Negro and the Nation - G. S. Merriam

The Widening Rift

For the next twelve years, slavery was in the background of the national stage. But during this period, various influences were converging to a common result, until in 1832-3 the issue was defined with new clearness and thenceforth grew as the central feature in the public life of America.

From the time of the Missouri debate, the slavery interest was consolidated and alert, even while other subjects seemed to fill the public mind. To the North, slavery was habitually a remote matter, but it was perpetually brought home to the business and bosoms of the South. The whole industrial system, a social aristocracy, and political ambition, blended their forces. An instance of the subtle power of the institution was given in a little-marked incident of Adams's generally creditable administration. By three men as high-minded as President Adams, Secretary Clay, and Minister Gallatin, overtures were made to England for a treaty by which the surrender of deserters from her army and navy should be her compensation for surrendering our fugitive slaves! The British government would not listen to the proposal.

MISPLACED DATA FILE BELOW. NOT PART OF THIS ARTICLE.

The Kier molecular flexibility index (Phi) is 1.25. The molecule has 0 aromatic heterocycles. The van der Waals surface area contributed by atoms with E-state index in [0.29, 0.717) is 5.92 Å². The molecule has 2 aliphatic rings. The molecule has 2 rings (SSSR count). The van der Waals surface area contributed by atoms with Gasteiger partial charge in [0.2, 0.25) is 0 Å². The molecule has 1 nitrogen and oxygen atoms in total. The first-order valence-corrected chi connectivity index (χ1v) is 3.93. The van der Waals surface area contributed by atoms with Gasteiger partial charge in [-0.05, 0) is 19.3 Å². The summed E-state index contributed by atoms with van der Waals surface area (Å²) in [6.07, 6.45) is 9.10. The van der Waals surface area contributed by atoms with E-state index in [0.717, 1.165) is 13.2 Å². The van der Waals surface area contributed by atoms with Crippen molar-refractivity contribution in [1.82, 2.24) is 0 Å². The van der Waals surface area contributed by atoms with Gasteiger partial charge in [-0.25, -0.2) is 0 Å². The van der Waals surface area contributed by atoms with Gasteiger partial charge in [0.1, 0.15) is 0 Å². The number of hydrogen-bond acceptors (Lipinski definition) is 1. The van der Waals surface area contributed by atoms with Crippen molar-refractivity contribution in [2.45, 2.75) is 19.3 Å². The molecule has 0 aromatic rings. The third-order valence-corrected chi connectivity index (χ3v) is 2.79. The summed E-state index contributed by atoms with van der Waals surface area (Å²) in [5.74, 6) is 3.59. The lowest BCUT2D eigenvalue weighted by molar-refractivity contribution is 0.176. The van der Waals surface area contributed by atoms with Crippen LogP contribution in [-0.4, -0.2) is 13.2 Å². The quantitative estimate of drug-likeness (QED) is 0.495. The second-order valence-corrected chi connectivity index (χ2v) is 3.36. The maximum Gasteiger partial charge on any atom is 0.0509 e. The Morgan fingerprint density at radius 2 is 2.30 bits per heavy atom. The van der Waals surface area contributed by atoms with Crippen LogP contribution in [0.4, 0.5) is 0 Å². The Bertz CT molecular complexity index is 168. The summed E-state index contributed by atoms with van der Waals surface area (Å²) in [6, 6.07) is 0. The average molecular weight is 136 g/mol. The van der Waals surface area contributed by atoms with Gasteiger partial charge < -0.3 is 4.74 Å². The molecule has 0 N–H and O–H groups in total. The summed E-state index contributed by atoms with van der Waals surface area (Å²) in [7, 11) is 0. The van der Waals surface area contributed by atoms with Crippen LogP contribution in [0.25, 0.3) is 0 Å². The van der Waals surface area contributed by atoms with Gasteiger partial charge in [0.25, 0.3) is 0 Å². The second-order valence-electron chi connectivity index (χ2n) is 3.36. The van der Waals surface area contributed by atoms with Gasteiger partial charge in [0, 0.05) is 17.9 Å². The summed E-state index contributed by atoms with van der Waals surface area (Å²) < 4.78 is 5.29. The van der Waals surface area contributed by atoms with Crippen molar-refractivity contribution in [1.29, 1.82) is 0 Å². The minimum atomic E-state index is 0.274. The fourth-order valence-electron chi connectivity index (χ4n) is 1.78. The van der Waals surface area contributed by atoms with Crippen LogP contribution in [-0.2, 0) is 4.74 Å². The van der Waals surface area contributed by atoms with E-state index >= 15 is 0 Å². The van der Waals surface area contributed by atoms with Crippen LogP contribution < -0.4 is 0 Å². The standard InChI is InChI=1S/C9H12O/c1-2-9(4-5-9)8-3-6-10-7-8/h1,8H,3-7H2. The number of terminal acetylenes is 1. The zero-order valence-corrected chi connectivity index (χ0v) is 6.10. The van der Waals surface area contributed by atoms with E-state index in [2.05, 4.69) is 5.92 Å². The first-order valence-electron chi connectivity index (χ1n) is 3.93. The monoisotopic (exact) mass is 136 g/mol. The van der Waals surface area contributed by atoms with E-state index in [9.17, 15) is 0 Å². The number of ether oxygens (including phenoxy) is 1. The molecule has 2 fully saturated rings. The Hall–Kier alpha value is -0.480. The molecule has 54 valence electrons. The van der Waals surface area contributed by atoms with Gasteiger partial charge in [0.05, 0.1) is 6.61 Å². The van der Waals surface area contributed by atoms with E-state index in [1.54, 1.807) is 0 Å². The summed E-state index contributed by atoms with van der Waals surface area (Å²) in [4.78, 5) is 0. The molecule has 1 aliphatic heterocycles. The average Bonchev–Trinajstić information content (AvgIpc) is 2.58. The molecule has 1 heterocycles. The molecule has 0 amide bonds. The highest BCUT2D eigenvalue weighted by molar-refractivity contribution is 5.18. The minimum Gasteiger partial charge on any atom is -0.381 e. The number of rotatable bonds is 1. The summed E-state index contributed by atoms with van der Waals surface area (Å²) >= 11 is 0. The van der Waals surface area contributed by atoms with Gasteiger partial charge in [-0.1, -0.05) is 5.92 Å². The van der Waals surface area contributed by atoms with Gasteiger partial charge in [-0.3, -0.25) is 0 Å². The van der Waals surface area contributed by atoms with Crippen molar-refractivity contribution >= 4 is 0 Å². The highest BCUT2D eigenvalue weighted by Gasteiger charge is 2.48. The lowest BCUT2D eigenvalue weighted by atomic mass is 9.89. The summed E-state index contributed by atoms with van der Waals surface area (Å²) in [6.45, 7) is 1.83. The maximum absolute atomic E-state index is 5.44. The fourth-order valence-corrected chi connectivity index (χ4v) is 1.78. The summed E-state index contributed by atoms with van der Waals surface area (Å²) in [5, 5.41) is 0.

The national politics of this period, 1820-32, centred in a group of strong and picturesque personalities,—Clay, Adams, Calhoun, Jackson, and Webster. John Quincy Adams was a sort of exaggeration of the typical New Englander,—upright, austere, highly educated, devoted to the public service, ambitious, yet not to the sacrifice of conscience, but cold, angular, repellant. Says Carl Schurz in his Henry Clay—a book which gives an admirable resum? of a half-century of politics: "He possessed in the highest degree that uprightness which leans backward. He had a horror of demagogy, and lest he should render himself guilty of anything akin to it, he would but rarely condescend to those innocent amenities by which the good-will of others may be conciliated. His virtue was freezing cold of touch, and forbidding in its look." When the Presidential election went into the House in 1824, the influence of Clay—himself a defeated candidate—was decisively thrown for Adams against Jackson, and Clay served as President Adams's Secretary of State. The two men supplemented each other well; Clay less austerely virtuous, but far more lovable; his personal ideals less exacting, but his sympathies wider. The co-operation between them was honorable to both and serviceable to the country; but partisan bitterness stigmatized it as a corrupt alliance; the air was full of suspicion and jealousy toward the cultivated and prosperous class that had hitherto supplied the chiefs of the government, and the rising democratic sentiment found a most congenial hero in Andrew Jackson.